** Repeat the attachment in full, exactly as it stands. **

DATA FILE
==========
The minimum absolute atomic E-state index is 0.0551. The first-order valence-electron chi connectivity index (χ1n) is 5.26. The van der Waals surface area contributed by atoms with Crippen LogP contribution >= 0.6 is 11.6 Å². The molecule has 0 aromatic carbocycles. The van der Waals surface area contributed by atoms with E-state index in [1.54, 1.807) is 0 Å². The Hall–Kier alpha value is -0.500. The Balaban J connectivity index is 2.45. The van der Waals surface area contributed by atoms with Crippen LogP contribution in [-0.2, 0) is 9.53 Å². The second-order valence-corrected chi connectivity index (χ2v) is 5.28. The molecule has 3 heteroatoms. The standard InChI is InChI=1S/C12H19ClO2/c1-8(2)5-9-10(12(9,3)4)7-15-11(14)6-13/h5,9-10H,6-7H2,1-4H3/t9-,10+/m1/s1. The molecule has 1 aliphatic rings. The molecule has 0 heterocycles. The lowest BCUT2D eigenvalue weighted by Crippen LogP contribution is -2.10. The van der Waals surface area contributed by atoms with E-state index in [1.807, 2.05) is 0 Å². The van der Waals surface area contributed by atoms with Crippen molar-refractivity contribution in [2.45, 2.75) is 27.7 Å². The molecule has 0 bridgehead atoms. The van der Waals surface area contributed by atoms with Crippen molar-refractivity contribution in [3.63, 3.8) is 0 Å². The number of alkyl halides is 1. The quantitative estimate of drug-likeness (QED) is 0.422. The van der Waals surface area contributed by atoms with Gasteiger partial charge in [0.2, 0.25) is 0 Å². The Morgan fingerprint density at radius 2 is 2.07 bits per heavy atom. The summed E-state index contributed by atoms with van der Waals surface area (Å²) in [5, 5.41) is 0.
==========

The minimum absolute atomic E-state index is 0.0551. The first-order valence-electron chi connectivity index (χ1n) is 5.26. The van der Waals surface area contributed by atoms with Crippen LogP contribution >= 0.6 is 11.6 Å². The molecule has 0 aromatic carbocycles. The van der Waals surface area contributed by atoms with E-state index in [1.54, 1.807) is 0 Å². The Hall–Kier alpha value is -0.500. The Balaban J connectivity index is 2.45. The van der Waals surface area contributed by atoms with Crippen LogP contribution in [-0.2, 0) is 9.53 Å². The second-order valence-corrected chi connectivity index (χ2v) is 5.28. The molecule has 3 heteroatoms. The standard InChI is InChI=1S/C12H19ClO2/c1-8(2)5-9-10(12(9,3)4)7-15-11(14)6-13/h5,9-10H,6-7H2,1-4H3/t9-,10+/m1/s1. The molecule has 1 aliphatic rings. The molecule has 0 heterocycles. The lowest BCUT2D eigenvalue weighted by Crippen LogP contribution is -2.10. The van der Waals surface area contributed by atoms with E-state index in [1.807, 2.05) is 0 Å². The van der Waals surface area contributed by atoms with Crippen molar-refractivity contribution in [2.45, 2.75) is 27.7 Å². The molecule has 0 bridgehead atoms. The van der Waals surface area contributed by atoms with Crippen molar-refractivity contribution in [3.63, 3.8) is 0 Å². The number of alkyl halides is 1. The quantitative estimate of drug-likeness (QED) is 0.422. The van der Waals surface area contributed by atoms with Gasteiger partial charge in [0.2, 0.25) is 0 Å². The Morgan fingerprint density at radius 2 is 2.07 bits per heavy atom. The summed E-state index contributed by atoms with van der Waals surface area (Å²) in [5, 5.41) is 0.